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Connecting for a Healthy Community

Healthconnect Update: April 2014

Greater Houston Healthconnect (Healthconnect), the organization that is creating a network for shared electronic health records (EHRs) across the community’s healthcare providers, is finally reaching that tipping point of achieving critical mass. The process has taken several years, but when enough people and providers are enrolled and participating, the area-wide system will prove highly efficient and effective.

Three local health centers have stepped up as “thought leaders” to help Healthconnect get there—via a project called "Connecting for a Healthy Community." With support from the Community Clinic Funders' Collaborative (CCFC), the project was designed to provide the area’s federally qualified health centers (FQHCs) with resources for planning and management of the electronic connectivity process.

Legacy Community Health Center, Good Neighbor Healthcare Center, and Spring Branch Community Health Center were the first health centers to commit to the EHR process. This commitment is crucial because the FQHCs are among the largest safety-net providers of health care in Harris County, which serves the country’s largest population of underinsured and uninsured.

Legacy, from the start, consistently served as the model for using EHRs in large clinics. Today, it is live in the health information network, helping to supply over 15,000 records for “opted-in” patients. Soon, it will provide data that helps measure cost savings across this patient population. Good Neighbor and Spring Branch are in the process of implementing the interface with EClinical Works. They are gathering patient authorization to share data, and continually educate their patients on the value of having their records available for electronic exchange.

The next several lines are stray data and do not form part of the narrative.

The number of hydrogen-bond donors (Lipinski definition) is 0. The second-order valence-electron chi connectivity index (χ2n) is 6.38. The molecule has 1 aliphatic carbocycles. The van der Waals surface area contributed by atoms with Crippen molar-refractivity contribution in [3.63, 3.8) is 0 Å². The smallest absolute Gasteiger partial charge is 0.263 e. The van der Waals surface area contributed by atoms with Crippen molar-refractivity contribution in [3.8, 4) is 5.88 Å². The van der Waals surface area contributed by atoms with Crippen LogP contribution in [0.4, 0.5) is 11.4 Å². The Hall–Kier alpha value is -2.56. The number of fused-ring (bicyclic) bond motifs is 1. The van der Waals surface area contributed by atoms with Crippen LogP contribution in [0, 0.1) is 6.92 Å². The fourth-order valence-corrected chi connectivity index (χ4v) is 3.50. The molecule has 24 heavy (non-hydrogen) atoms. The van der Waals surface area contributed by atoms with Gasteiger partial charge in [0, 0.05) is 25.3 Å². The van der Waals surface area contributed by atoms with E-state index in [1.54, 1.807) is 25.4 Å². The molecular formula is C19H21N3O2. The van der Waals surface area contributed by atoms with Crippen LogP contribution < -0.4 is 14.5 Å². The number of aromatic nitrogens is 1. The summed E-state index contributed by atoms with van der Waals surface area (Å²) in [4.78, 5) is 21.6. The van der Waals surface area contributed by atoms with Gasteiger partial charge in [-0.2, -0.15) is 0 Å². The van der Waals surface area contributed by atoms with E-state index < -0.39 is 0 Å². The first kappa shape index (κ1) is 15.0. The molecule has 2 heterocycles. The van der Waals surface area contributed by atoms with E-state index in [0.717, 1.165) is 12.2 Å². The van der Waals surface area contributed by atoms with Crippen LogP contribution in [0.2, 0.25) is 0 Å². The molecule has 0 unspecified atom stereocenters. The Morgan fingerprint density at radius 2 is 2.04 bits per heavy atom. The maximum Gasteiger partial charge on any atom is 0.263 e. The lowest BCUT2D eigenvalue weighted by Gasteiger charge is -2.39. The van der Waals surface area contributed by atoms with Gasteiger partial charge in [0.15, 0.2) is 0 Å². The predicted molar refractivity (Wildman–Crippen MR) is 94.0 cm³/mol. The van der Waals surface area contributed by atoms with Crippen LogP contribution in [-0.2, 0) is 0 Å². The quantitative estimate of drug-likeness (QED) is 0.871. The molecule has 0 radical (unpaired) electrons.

Safety-net providers see great financial benefit from electronic access to patient histories, enabling them to improve referral patterns and treatment processes (for example, not duplicating a lab or imaging test when limited funds are available). With healthcare delivery for the indigent population under mounting pressure to improve outcomes in a fragmented system, the ability to track patients and measure outcomes is crucial as patients move from provider to provider.

Although they are not specifically funded through this project, other area community clinics are also participating in the Healthconnect network with the same objectives of better coordination of care and limited resources. AccessHealth, Central Care Community Health Center, Houston Area Community Centers, Healthcare for the Homeless and Vencino Health Centers all play a vital role in the connectivity of the safety net in Harris County and the region.

Ultimately, the goal is to provide a virtual space and a public forum, where service providers can interact, share best-practices, and learn through collaboration. Through their early adoption, the FQHCs have shown leadership in supporting the collaborative effort—and proving how well it works. Working together, they are laying the foundation of a network that promises to serve virtually everyone in our community.